Historically, the resilient residents of Fernie have dealt with fires of much scarier proportions. Virtually every structure in town burned to the ground in the summer of 1908, leaving over 6,000 people homeless. The impressive brick-and-stone buildings lining Fernie's downtown went up during the massive rebuilding effort.

The area's coal mine also saw its share of tragedy, suffering through five major explosions. Local historian Bill Quail let me in on one possible explanation for the disasters. According to legend, the town's prospecting founder William Fernie had a tryst with a member of the Crowsnest indigenous people. Understandably irked, the girl's mother placed a curse on the newcomers. Shortly after a ritual curse removal in 1964, skiing came to town and things have looked up ever since.

Fernie is a unique, mysterious, but surprisingly accessible treasure that begs to be experienced. It was clear from our visit that Fernie's indeed being discovered by people from all over the globe. Easy access to work visas has made Fernie a popular place for globe-trotting Australians, and affordable airfares to Calgary for Europeans are bringing legions of Swiss, Germans, and Austrians. Two hitchhiking Japanese boarders I picked up communicated in broken English that they had come to Fernie for “sick pow!”

Try as I might, I couldn't track down the reason why these mountains were dubbed the Lizard Range, although the most popular guess was that the serrated ridgeline of the range resembled some sort of big reptile. Bill also remembered seeing little salamanders with yellow stripes in the woods around Fernie when he was a kid, many years ago. Who knows. Like the Lizard King himself, it's only fitting that some of this special area's secrets remain unrevealed.

Fernie Facts

Getting There: Fernie's located in southeastern B.C. on Highway 3. By car, it's three hours from Calgary, Alberta, four and a half from Spokane, Washington, and only two hours from Kalispell, Montana, all of which are serviced by major airlines. You could also catch an Amtrak to Whitefish, Montana and hop on a bus to Fernie. There's an affordable shuttle to and from the resort.

Eating: Try Gabriella's Little Italy, located in the base area, for awesome Italian food and a nice wine list. Downtown, the Avalanche Restaurant features a great selection of international dishes. Rip & Richard's has a real wood-fired oven and cooks up everything from pizzas and calzones to Southwestern cuisine. On Highway 3, Jamocha's offers bagels in a hipster coffee-shop scene.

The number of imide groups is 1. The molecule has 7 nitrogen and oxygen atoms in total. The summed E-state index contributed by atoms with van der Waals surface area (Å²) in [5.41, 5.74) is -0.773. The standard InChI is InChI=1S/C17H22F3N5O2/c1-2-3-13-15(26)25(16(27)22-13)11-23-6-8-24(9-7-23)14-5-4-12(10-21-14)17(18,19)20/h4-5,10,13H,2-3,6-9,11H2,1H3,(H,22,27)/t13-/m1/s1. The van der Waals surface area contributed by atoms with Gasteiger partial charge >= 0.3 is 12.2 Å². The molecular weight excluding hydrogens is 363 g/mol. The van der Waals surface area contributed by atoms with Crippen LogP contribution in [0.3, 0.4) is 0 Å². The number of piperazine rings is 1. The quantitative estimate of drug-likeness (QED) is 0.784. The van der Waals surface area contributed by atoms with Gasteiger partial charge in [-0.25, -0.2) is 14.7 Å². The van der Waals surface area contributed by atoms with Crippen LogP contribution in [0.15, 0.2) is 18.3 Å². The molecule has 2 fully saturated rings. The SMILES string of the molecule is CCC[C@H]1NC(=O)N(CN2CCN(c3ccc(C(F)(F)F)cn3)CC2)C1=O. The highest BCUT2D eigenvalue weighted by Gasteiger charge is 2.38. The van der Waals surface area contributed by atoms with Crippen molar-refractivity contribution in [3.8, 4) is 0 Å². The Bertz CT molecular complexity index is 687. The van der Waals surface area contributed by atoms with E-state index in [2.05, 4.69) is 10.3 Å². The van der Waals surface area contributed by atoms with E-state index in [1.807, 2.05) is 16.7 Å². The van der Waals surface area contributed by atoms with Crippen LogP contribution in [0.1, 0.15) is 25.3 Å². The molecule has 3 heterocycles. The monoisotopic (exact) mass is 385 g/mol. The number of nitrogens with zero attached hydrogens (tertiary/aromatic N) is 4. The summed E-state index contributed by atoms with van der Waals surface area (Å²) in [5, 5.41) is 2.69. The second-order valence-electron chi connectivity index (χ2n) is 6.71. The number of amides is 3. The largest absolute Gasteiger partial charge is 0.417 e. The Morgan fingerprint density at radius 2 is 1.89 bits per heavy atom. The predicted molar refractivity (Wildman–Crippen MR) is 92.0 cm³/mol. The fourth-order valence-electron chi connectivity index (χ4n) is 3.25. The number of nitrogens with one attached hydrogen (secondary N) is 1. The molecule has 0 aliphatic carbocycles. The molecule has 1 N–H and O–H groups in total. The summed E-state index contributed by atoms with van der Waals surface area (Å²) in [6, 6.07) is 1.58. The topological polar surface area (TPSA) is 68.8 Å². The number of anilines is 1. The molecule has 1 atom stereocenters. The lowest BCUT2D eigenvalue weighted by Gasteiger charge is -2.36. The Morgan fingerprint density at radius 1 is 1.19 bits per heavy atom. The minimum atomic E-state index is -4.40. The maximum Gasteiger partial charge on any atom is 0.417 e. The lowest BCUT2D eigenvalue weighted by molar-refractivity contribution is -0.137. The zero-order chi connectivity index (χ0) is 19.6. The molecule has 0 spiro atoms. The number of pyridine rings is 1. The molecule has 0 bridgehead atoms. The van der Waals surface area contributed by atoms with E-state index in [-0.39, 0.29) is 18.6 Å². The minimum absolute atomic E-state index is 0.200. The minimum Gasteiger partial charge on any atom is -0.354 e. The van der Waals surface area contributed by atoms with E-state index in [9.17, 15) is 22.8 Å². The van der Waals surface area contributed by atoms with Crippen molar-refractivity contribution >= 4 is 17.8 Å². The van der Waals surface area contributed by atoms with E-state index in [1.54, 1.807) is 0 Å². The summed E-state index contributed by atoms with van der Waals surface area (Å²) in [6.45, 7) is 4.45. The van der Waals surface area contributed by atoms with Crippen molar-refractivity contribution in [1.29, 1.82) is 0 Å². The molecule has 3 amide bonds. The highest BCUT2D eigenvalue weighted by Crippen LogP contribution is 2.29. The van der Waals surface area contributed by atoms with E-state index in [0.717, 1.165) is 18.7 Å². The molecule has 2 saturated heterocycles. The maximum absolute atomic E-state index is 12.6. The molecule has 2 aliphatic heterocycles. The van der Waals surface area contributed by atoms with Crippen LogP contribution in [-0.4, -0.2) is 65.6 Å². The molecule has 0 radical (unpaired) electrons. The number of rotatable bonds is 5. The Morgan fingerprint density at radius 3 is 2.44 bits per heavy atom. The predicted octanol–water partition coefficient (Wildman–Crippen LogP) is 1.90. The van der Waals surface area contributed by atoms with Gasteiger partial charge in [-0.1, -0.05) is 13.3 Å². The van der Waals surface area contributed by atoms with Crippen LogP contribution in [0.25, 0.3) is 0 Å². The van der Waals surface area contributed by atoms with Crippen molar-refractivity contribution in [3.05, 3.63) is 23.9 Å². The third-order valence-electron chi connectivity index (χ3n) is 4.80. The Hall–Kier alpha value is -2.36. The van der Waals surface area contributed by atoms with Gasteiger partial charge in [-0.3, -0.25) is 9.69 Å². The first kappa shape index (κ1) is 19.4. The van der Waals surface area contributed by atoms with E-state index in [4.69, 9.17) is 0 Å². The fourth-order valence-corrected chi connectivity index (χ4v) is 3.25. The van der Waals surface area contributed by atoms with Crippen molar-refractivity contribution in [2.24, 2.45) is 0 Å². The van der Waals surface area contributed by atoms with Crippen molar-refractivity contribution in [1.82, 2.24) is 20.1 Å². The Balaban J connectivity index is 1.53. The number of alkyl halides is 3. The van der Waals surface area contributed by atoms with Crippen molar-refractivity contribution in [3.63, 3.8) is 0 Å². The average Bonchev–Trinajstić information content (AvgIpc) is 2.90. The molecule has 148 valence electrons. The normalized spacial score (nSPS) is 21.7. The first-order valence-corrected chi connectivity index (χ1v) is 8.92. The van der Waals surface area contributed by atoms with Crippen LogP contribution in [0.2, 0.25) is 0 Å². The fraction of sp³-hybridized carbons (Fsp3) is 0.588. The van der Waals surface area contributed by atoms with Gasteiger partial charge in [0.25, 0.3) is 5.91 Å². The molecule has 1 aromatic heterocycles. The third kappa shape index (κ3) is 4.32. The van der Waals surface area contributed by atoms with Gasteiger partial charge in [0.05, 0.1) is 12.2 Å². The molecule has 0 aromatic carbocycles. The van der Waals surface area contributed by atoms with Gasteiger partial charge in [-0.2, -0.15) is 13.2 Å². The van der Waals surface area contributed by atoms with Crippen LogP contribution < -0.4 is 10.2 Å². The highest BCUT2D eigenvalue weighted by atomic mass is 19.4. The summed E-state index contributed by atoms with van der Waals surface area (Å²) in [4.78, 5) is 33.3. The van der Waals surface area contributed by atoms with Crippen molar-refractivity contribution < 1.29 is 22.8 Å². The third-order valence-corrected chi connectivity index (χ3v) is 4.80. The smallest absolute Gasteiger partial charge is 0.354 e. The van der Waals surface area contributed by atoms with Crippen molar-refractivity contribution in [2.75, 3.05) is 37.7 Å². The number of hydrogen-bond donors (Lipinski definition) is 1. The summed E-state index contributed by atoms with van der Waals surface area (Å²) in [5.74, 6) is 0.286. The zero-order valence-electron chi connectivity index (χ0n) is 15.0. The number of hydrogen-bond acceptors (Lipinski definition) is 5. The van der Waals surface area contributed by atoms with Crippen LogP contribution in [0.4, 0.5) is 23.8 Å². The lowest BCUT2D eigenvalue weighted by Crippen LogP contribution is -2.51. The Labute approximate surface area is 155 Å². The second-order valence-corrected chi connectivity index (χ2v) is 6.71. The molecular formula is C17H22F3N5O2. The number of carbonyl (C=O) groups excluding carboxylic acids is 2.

Sleeping: We stayed at the Wolf's Den Lodge in the base area and found it to be quiet and comfortable. Go to www.skifernie.com for a comprehensive lodging list or call 1-800-258-SNOW to reach Fernie's central reservations–they can set you up with lodging in town or on the mountain, from condos to motels. The most affordable option is the Raging Elk Hostel, with bunks starting at 16 dollars Canadian.

Getting Out: For a rocking party scene and the occasional live band, you won't be disappointed with the Grizzly Bar, upstairs in the day lodge. For the downtown vibe, try The Royal or The Northern, which gets more live tunes than anywhere else in Fernie. The Pub in the Park Place Lodge seemed like a happening place, too. Keep your eye out for fliers announcing live music.

Snowboard Stuff: Check out Frozen Ocean (250) 423-3042 or Board Stiff (250) 423-3473.

Call the Fernie Chamber Of Commerce for more info: (250) 423-6868.

nders with yellow stripes in the woods around Fernie when he was a kid, many years ago. Who knows. Like the Lizard King himself, it's only fitting that some of this special area's secrets remain unrevealed.

Fernie Facts

Getting There: Fernie's located in southeastern B.C. on Highway 3. By car, it's three hours from Calgary, Alberta, four and a half from Spokane, Washington, and only two hours from Kalispell, Montana, all of which are serviced by major airlines. You could also catch an Amtrak to Whitefish, Montana and hop on a bus to Fernie. There's an affordable shuttle to and from the resort.

Eating: Try Gabriella's Little Italy, located in the base area, for awesome Italian food and a nice wine list. Downtown, the Avalanche Restaurant features a great selection of international dishes. Rip & Richard's has a real wood-fired oven and cooks up everything from pizzas and calzones to Southwestern cuisine. On Highway 3, Jamocha's offers bagels in a hipster coffee-shop scene.

Sleeping: We stayed at the Wolf's Den Lodge in the base area and found it to be quiet and comfortable. Go to www.skifernie.com for a comprehensive lodging list or call 1-800-258-SNOW to reach Fernie's central reservations–they can set you up with lodging in town or on the mountain, from condos to motels. The most affordable option is the Raging Elk Hostel, with bunks starting at 16 dollars Canadian.

Getting Out: For a rocking party scene and the occasional live band, you won't be disappointed with the Grizzly Bar, upstairs in the day lodge. For the downtown vibe, try The Royal or The Northern, which gets more live tunes than anywhere else in Fernie. The Pub in the Park Place Lodge seemed like a happening place, too. Keep your eye out for fliers announcing live music.

Snowboard Stuff: Check out Frozen Ocean (250) 423-3042 or Board Stiff (250) 423-3473.

Call the Fernie Chamber Of Commerce for more info: (250) 423-6868.